Skipping breakfast may be linked to an increased risk of cardiovascular-related death, new data shows. According to a recent study published in the Journal of the American College of Cardiology, people who skip breakfast have an 87% higher risk of cardiovascular mortality than those who eat breakfast every day.
“Breakfast is traditionally believed as the most or at least one of the most important meals of the day, but there are not much data available to say ‘yes’ or ‘no’ to this belief,” said Dr. Wei Bao, the senior author of the study. “Our paper is among the ones that provide evidence to support long-term benefits.”
Researchers analyzed the data of 6,550 American adults between the ages of 40 and 75 from 1988 to 1994. Participants reported how often they ate breakfast in the National Health and Nutrition Examination Survey.
Researchers analyzed a separate group of data to determine the participants’ health status through 2011. After an average follow-up period of 18.8 years, up to 2,318 deaths had occurred including 619 from cardiovascular disease.
Of the adults in the study, 5.1% said they never ate breakfast, 10.9% said they rarely ate breakfast, 25% had breakfast most days, and 59% said they had breakfast every day.
After comparing the two sets of data, researchers found that adults who never ate breakfast were at a higher risk of heart disease-related and stroke-related death compared to those who ate breakfast every day.
Although there isn’t a direct cause, only a link, researchers say skipping breakfast is associated with increased risk of obesity, elevated cholesterol or fats in the blood, high blood pressure, metabolic syndrome, heart disease, and Type 2 diabetes. These findings were independent of socioeconomic status, body mass index, and cardiovascular risk factors.
“To the best of our knowledge, this is the first prospective analysis of skipping breakfast and risk of cardiovascular mortality,” the researchers said.
But the study had its limitations. Krista Varady, an associate professor of nutrition at the University of Chicago who wasn’t involved in the study, says the study was fairly well done.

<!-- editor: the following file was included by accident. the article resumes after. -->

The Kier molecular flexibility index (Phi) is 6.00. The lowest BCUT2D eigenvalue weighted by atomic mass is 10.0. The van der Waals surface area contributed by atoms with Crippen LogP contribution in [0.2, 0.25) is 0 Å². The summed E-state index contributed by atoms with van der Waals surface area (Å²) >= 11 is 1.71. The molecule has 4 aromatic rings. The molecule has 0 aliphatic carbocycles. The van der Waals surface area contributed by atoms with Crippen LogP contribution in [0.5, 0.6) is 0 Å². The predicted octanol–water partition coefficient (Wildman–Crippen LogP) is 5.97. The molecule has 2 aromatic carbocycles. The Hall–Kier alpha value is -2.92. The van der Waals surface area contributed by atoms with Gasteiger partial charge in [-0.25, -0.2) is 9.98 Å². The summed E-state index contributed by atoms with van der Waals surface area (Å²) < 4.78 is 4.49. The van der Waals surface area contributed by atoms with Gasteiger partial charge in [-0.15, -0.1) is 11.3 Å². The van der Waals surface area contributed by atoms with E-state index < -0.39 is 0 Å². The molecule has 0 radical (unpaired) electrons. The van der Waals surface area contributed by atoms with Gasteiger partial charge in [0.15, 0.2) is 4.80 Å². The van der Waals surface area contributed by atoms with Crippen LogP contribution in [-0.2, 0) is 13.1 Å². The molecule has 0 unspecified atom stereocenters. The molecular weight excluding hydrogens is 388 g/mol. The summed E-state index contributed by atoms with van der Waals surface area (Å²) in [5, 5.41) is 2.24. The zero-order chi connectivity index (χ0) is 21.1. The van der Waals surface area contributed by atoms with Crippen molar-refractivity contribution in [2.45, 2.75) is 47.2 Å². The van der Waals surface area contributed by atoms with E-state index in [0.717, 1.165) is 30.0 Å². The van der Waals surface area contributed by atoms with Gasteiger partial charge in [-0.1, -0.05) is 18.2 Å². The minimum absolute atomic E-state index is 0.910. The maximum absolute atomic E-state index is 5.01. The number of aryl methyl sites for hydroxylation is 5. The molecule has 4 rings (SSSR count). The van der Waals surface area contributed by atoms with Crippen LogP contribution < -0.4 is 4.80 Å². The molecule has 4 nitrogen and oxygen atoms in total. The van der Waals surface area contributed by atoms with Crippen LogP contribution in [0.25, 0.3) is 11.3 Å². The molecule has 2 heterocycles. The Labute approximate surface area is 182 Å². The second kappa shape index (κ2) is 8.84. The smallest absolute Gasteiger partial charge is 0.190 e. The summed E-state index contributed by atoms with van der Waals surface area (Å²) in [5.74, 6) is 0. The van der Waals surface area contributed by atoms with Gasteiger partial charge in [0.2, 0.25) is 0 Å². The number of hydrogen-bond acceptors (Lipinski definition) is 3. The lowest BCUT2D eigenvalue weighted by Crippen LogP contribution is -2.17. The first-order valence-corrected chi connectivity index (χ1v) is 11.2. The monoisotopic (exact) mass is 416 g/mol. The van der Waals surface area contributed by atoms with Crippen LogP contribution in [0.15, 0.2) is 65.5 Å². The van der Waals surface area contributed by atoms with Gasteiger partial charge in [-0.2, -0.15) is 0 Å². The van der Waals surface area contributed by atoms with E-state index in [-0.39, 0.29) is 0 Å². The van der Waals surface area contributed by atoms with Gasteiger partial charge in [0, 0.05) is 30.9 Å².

“However, the major issue is that the subjects who regularly skipped breakfast also had the most unhealthy lifestyle habits,” said Varady. “Specifically, these people were former smokers, heavy drinkers, physically inactive, and also had poor diet quality and low family income.”
The data in the study also didn’t include information about what types of foods or drinks were consumed for breakfast and whether a person’s breakfast consumption patterns changed.
“I realize that the study attempted to control for these confounders, but I think it’s hard to tease apart breakfast skipping from their unhealthy lifestyle in general,” said Varady.
One factor that wasn’t considered in the study was how much exercise the participants were receiving. Physical activity is recommended for people of all ages; it’s even recommended that kids between two and five-years-old practice their motor skills through running and tumbling.
The participants involved in the study were between the ages of 40 and 75. Up to 64% of people age 65 and older living in nursing homes have some form of dementia, which inconclusive studies show may actually worsen with physical activity.
What’s more, over 1.5 billion people live with chronic pain, which can also impact how often you exercise and what types of physical activity you’re receiving.
Factors such as lack of exercise, poor diet, and high stress levels can lead to increased risk of cardiovascular disease and stroke. Heart disease is currently the leading cause of death in the U.S. and it was responsible for 15.2 million deaths in 2016.
That said, whether you skip breakfast in the morning or you eat breakfast every day, it’s crucial to maintain a healthy, balanced diet and to exercise for 75 to 150 minutes a week.